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Wednesday, Sept. 10, 2008 12:57 am

George Ryan and the politics of corruption

A new book recounts the sordid history of Illinois’ past 30 years

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Former Gov. George Ryan is remembered for two things. First, that he went to prison after being convicted on corruption charges. Second, that, in his final days in office, he cleared out death row by commuting the sentences of everybody in Illinois sentenced to death.

Are the two related? That's the question taken up by James L. Merriner, a former Chicago Sun-Times reporter, in his new book, The Man Who Emptied Death Row: Governor George Ryan and the Politics of Crime (Southern Illinois University Press). His answer is "no," if you mean did Ryan have some notion that his radical move would save his own skin. But there was a more subtle connection.

Merriner: "A widespread school of thought holds that Ryan's moratorium [on the death penalty], pardons, and blanket commutation sought three things: first, applause from liberals, especially the liberal news media. . . ; second, approval from the electorate; and third, at least grudging admiration from prosecutors because Ryan displayed moral courage."

None of these points hold up, Merriner writes. Liberals couldn't influence the U.S. attorney going after Ryan. The electorate generally favors the death penalty, and besides, when he emptied death row Ryan had retired from politics and didn't care what voters thought. Prosecutors tend to support the death penalty, too. Might he have been trying to influence potential jurors who would eventually decide his fate? No, because "Ryan was convinced he was innocent and thus had no need to snooker a jury."

But, the author suggests, Ryan came to identify with the condemned. In his review of death penalty cases, Ryan saw the injustice done by overzealous prosecutors. The author speculates that Ryan may have been thinking: "Prosecutors sent some innocent people to death row. Now they want to send me, an innocent man, to jail."

Of course Ryan wasn't an innocent man. He just thought he was. How could he think that? Partly because, Merriner says, Illinois is one of the three most corrupt states in the nation, along with New Jersey and Louisiana. After receiving his political education in a "culture of corruption," Ryan saw what he did as no different from what others did. He never thought somebody would come along and change the rules, or enforce the laws, like U. S. Attorney Patrick Fitzgerald did.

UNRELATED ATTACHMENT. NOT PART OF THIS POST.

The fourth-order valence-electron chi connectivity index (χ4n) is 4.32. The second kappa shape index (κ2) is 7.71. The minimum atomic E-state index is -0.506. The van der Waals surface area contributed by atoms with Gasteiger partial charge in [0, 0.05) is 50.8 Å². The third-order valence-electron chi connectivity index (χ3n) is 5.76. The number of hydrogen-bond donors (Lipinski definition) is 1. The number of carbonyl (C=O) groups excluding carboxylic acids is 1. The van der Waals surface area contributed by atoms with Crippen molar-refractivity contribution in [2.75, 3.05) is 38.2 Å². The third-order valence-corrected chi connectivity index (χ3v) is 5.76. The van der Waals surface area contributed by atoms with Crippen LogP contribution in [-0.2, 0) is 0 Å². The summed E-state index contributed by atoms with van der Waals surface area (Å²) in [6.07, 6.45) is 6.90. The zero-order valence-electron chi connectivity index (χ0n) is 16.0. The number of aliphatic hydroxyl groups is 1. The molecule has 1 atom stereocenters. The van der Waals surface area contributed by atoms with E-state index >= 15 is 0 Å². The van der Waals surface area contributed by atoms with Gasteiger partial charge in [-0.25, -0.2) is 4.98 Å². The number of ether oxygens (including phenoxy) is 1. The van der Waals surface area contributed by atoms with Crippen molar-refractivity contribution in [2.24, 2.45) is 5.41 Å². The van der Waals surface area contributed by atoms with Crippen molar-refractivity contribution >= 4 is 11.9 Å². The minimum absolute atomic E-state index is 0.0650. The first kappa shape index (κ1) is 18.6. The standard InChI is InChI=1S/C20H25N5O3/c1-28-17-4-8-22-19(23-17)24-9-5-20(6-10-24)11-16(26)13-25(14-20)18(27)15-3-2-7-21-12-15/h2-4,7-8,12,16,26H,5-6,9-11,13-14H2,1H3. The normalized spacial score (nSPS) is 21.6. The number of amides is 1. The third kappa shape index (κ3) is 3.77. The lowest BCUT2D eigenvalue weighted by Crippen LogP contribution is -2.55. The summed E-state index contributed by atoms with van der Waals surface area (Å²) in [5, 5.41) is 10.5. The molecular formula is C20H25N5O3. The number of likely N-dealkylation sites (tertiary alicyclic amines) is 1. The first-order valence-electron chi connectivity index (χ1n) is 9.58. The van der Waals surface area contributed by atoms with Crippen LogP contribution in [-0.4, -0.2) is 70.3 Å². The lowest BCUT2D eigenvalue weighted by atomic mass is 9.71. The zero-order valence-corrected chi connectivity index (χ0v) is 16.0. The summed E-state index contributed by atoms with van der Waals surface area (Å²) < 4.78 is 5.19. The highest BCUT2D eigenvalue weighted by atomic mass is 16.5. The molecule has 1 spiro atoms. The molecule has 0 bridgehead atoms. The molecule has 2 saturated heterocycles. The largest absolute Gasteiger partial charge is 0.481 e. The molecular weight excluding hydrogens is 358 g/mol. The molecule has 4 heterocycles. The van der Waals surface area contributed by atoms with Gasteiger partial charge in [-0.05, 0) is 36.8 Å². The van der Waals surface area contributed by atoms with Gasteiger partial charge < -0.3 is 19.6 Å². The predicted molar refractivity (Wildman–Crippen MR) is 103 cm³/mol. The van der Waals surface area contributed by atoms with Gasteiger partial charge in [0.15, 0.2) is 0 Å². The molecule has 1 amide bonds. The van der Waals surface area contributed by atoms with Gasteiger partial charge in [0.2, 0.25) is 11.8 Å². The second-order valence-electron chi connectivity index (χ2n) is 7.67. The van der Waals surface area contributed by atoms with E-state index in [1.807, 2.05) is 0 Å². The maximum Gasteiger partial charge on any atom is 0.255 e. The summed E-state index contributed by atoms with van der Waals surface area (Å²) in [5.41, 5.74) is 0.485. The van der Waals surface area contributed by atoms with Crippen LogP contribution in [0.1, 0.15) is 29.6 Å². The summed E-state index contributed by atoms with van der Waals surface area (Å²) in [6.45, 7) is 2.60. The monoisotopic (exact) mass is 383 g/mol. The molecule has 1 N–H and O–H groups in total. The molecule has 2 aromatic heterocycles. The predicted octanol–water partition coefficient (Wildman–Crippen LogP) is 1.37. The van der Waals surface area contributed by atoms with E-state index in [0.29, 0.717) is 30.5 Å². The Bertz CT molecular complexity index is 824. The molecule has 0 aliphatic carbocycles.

So if he didn't think what he did was wrong, is that an indication that Ryan was unfairly prosecuted and wrongly convicted? Have we criminalized politics?

No. "The stuff that we are charging is stuff that third-graders know is wrong," said Patrick Collins, the chief prosecutor. Stuff like this: Harry Klein owned a villa in Jamaica, where Ryan liked to go for vacations. Klein usually charged lodgers $1,000 a week, so Ryan wrote Klein checks for $1,000, then Klein gave the money back to Ryan in cash. Collins: "As a prosecutor, when you get somebody falsifying information, that's your bread and butter to show the jury that they knew what they were doing is wrong."

It turns out, according to the book, that Ryan had a history of wheeling and self-dealing. One incident occurred in 1982, when he was running for lieutenant governor on a ticket with Jim Thompson. The operator of a nursing home in Kankakee stopped doing business with the Ryan family pharmacy, and soon found himself being accused of mistreating patients. Ryan arranged a meeting, got the charges dropped, and regained the nursing home's pharmacy business, worth about $60,000 a year. There were several other public scandals over the years, all recounted in the book. Together they should have disqualified him from higher office long ago.

It's painful to read all this recent history that so many of us lived through. What is wrong with Illinois, that it allowed this guy to rise to power? And how did it happen again, with his successor? Where were the good guys, like Jim Thompson and Jim Edgar and Dick Durbin? Where were the media? Where was Illinois Times? We made an attempt to go after Ryan early on, but failed to sustain it. If Illinois manages to send Barack Obama to the White House but does nothing to correct our standing as one of the three most corrupt states in the nation, we have no right to be proud.

Contact Fletcher Farrar at ffarrar@illinoistimes.com.

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